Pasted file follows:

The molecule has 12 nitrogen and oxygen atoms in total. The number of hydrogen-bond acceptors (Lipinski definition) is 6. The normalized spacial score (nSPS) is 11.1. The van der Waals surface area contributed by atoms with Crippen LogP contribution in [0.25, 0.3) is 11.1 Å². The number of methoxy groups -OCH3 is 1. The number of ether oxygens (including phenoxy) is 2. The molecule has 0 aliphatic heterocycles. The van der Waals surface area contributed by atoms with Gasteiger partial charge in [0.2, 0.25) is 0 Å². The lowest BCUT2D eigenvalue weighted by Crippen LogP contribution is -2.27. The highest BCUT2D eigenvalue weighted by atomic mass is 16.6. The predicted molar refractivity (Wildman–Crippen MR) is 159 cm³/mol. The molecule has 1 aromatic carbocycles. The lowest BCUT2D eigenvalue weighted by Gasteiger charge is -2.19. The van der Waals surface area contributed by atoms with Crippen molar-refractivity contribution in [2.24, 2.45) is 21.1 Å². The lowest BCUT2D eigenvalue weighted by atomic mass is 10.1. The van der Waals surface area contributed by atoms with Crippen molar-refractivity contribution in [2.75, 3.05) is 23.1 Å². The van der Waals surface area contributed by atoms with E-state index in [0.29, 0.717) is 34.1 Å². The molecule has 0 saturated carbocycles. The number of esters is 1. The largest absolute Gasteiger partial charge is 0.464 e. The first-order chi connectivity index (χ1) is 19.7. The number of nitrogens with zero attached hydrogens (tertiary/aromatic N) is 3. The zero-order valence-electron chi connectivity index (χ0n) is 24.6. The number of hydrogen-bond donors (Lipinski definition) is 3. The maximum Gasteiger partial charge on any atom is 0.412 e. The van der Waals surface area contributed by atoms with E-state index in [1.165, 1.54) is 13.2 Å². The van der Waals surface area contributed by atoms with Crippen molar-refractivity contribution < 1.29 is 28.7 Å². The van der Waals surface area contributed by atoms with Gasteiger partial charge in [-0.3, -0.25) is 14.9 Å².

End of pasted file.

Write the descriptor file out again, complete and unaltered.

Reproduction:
The molecule has 12 nitrogen and oxygen atoms in total. The number of hydrogen-bond acceptors (Lipinski definition) is 6. The normalized spacial score (nSPS) is 11.1. The van der Waals surface area contributed by atoms with Crippen LogP contribution in [0.25, 0.3) is 11.1 Å². The number of methoxy groups -OCH3 is 1. The number of ether oxygens (including phenoxy) is 2. The molecule has 0 aliphatic heterocycles. The van der Waals surface area contributed by atoms with Gasteiger partial charge in [0.2, 0.25) is 0 Å². The lowest BCUT2D eigenvalue weighted by Crippen LogP contribution is -2.27. The highest BCUT2D eigenvalue weighted by atomic mass is 16.6. The predicted molar refractivity (Wildman–Crippen MR) is 159 cm³/mol. The molecule has 1 aromatic carbocycles. The lowest BCUT2D eigenvalue weighted by Gasteiger charge is -2.19. The van der Waals surface area contributed by atoms with Crippen molar-refractivity contribution in [2.24, 2.45) is 21.1 Å². The lowest BCUT2D eigenvalue weighted by atomic mass is 10.1. The van der Waals surface area contributed by atoms with Crippen molar-refractivity contribution in [2.75, 3.05) is 23.1 Å². The van der Waals surface area contributed by atoms with E-state index in [0.29, 0.717) is 34.1 Å². The molecule has 0 saturated carbocycles. The number of esters is 1. The largest absolute Gasteiger partial charge is 0.464 e. The first-order chi connectivity index (χ1) is 19.7. The number of nitrogens with zero attached hydrogens (tertiary/aromatic N) is 3. The zero-order valence-electron chi connectivity index (χ0n) is 24.6. The number of hydrogen-bond donors (Lipinski definition) is 3. The maximum Gasteiger partial charge on any atom is 0.412 e. The van der Waals surface area contributed by atoms with E-state index in [1.165, 1.54) is 13.2 Å². The van der Waals surface area contributed by atoms with Crippen molar-refractivity contribution < 1.29 is 28.7 Å². The van der Waals surface area contributed by atoms with Gasteiger partial charge in [-0.3, -0.25) is 14.9 Å².